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Why The South Should Tackle Debt As A Public Health Issue

We are used to thinking about debt rather myopically.

In fact, the idea of debt as a large public expenditure tends to hold a spectacular (and I’d argue rather outsized) sway over our public discourse.

Meanwhile, a significant number of our elected leaders remain concerned about the relative fiscal health of our nation — even as they continue to support new massive investments in our country’s infrastructure.

At the same time, we’ve just been through one of the most harrowing public health crises in over a century and it’s very en-vogue to look at other issues through the lens that has monopolized our attention for the past nearly two years.

Nevertheless, here’s my pitch: Let us ditch the hand-wringing over our intangible national debt. Let’s spend generously (as Congress seems to be catching on) and help poor and middle-class individuals tackle real, human debts.

Financial hypertension

Let’s call them the “3AM debts.” The ones that keep us up at night:

These debts hit differently in the South.

When it comes to credit card debt (and associated penalties), nine of the ten most burdened states are located in the South. Families making the median household income in the South would need over eighteen months to pay off their balances in some states.

Auto loan debt alone grew by over 50 percent from 2003 to 2017.

To tackle debt properly, we must recognize its fundamental duality in American society.

Most Americans cannot afford to live debt-free. Debt is how daily needs get met. It’s a high-risk mode of survival.

At the same time, debt can serve as a means for building wealth. Think of well-chosen mortgages and efficiently-managed student loans.

On the other hand, out-of-control credit card debt, predatory lending, and college loans that don’t lead to a well-paying career can put major dents in one’s economic wellbeing.

Restorative debt relief

The moral imperative for debt relief as reparation is already well-known.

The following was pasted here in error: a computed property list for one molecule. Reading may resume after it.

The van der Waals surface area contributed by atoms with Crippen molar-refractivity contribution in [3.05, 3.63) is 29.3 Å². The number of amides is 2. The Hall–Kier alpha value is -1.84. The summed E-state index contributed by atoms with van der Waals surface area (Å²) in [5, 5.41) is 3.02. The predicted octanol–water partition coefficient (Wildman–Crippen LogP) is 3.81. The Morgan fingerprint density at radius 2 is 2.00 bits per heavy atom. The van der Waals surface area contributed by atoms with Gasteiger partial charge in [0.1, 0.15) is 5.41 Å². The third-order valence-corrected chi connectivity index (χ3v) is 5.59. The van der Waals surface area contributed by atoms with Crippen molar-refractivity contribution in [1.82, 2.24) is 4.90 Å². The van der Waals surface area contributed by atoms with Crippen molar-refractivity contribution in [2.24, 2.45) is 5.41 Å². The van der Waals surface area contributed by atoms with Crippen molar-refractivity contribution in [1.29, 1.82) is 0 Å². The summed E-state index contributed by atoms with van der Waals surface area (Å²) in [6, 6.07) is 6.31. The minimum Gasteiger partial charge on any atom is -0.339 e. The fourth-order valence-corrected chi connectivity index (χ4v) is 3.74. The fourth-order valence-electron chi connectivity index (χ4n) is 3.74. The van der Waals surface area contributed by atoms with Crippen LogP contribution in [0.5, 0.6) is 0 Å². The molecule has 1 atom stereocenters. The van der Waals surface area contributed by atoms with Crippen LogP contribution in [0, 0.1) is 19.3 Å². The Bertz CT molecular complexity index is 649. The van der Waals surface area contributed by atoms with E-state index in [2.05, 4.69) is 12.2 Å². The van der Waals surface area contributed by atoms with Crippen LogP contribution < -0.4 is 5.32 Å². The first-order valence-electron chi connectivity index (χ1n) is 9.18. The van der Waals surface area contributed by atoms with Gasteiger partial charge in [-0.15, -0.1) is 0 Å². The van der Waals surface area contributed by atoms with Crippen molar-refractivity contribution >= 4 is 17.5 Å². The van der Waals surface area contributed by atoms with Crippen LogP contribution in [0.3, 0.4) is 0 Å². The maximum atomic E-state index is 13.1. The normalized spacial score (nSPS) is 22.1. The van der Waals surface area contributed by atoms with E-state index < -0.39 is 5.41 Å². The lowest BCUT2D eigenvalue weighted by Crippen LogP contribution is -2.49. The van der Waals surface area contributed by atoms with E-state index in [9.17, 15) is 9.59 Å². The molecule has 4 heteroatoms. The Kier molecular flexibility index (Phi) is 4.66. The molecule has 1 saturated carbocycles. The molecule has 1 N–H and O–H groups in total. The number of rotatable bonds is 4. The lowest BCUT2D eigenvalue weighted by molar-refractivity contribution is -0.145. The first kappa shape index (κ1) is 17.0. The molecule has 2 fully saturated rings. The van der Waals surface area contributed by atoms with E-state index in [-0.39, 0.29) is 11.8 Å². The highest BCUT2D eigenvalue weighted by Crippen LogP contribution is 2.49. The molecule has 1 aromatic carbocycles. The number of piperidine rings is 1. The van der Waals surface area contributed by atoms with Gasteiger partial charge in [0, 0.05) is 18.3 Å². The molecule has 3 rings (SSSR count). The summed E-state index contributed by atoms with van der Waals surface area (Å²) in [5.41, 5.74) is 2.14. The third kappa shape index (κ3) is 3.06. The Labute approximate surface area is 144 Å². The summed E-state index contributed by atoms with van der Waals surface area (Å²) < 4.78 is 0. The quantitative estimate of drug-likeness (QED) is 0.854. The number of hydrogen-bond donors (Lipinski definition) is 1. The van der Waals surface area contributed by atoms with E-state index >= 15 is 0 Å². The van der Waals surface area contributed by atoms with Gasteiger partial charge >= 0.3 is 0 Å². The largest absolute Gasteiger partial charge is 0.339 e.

The question of “what do we owe each other?” has essentially evolved into the more complicated question of “how do we address historical debts today?”

Long-held constructs such as the achievement gap in education are more recently being reframed as “educational debts” accumulated over time through structural discrimination that must now be tackled within our classroom and even beyond our schoolhouse doors.

Black and Native farmers (along with Hispanic and AAPI peers) have already been afforded billions in compensatory debt relief by the Biden administration as part of the coronavirus relief package.

Cities such as Asheville, NC and Evanston, IL have already begun rolling out reparations programs in the form of housing grants and the sale of city-owned land to finance wealth-building initiatives.

Serious proposals have been put forth for closing the wealth gap forced upon Black Americans by generations of racist policies ranging from canceling consumer debts and eliminating bank fees for Black citizens to offering interest-free mortgages and loans in Black communities.

In some cases, we’ll need short-term fixes akin to masks and social distancing such as consumer-level efforts to prevent and eliminate debt in the near-term for many households.

Over the long-term, we’ll need a bold, equity-focused policy agenda that protects citizens from wealth-stripping practices while holding institutions accountable for reducing debt among communities.

With some smart policies and a galvanized public ready to reduce their debt burdens (and a little luck), we could see debt ratios dropping as quickly as COVID-19 hospitalization and mortality rates did once we started taking the pandemic seriously.

With that public health framing, it’s not hard to see a pathway out of debt for the Southern communities.

From Triangle Business Journal, December 9, 2022.

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